How is a ventral hernia repaired?

Ventral hernias do not go away or get better on their own and require surgery to repair. In fact, without treatment, ventral hernias can get larger and worsen with time. Untreated hernias can become difficult to repair and can lead to serious complications, such as strangulation of a portion of the intestine.

The goal of ventral hernia surgery is to repair the hole/defect in the abdominal wall so that the intestine and other abdominal tissue cannot bulge through the wall again. The surgery often restores the tone and shape of the abdominal wall by repairing the hole and bringing the muscles back to their normal position.

There are three main types of hernia repair surgeries: open, laparoscopic and robotic:

  • Open hernia repair: An open incision is made in the abdomen where the hernia has occurred, and the intestine or abdominal tissue is pushed back into place. A mesh material is placed to reinforce this repair and reduce hernia recurrences. The skin is usually closed with dissolvable stitches and glue.
  • Laparoscopic surgery: Several small incisions are made away from where the hernia has occurred. A laparoscope (a thin lighted tube with a camera on the tip) is inserted through one of the openings to help guide the surgery. A surgical mesh material may be inserted to strengthen the weakened area in the abdominal wall. Advantages of this approach compared with open hernia repair include a lower risk of infection, because smaller-sized incisions are used.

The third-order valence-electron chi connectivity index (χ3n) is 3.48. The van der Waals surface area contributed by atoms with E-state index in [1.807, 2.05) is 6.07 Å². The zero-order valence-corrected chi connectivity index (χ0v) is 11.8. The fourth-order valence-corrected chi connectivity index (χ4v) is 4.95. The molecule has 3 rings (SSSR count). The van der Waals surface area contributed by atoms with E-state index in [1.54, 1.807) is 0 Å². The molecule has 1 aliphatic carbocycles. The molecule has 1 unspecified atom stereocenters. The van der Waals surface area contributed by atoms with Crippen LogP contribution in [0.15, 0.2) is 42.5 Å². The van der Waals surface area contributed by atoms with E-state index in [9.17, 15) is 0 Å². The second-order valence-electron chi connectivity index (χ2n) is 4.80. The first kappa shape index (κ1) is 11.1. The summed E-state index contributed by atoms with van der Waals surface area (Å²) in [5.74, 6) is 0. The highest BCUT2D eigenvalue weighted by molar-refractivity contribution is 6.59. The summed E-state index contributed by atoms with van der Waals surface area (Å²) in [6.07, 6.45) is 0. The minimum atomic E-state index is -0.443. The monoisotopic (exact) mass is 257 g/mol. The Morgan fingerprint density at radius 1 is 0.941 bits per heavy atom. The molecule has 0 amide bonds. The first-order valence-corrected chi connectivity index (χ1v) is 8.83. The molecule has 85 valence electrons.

• Robotic hernia repair: Like laparoscopic surgery, robotic surgery uses a laparoscope, and is performed in the same manner (small incisions, a tiny camera). Robotic surgery differs from laparoscopic surgery in that the surgeon is seated at a console in the operating room, and handles the surgical instruments from the console. While robotic surgery can be used for some smaller hernias, or weak areas, it can now also be used to reconstruct the abdominal wall. Other benefits of robotic hernia surgery are that the patient has tiny scars rather than one large incision scar, and there may be less pain after this surgery compared to open surgery.

Your surgeon will consider several factors to help determine the best surgical hernia repair method for you, including:

  • Your age
  • Existing health problems and medical history
  • The size of the hernia
  • The size and contour of the abdominal wall
  • Amount of skin that can be used for the repair, and
  • Presence of infection.

Importantly, your hernia repair is tailored to your specific situation based on the goals of the procedure and expected outcomes.

Where can I learn more about open ventral hernia repair?

You can learn more about the open ventral hernia repair from this surgery guide.

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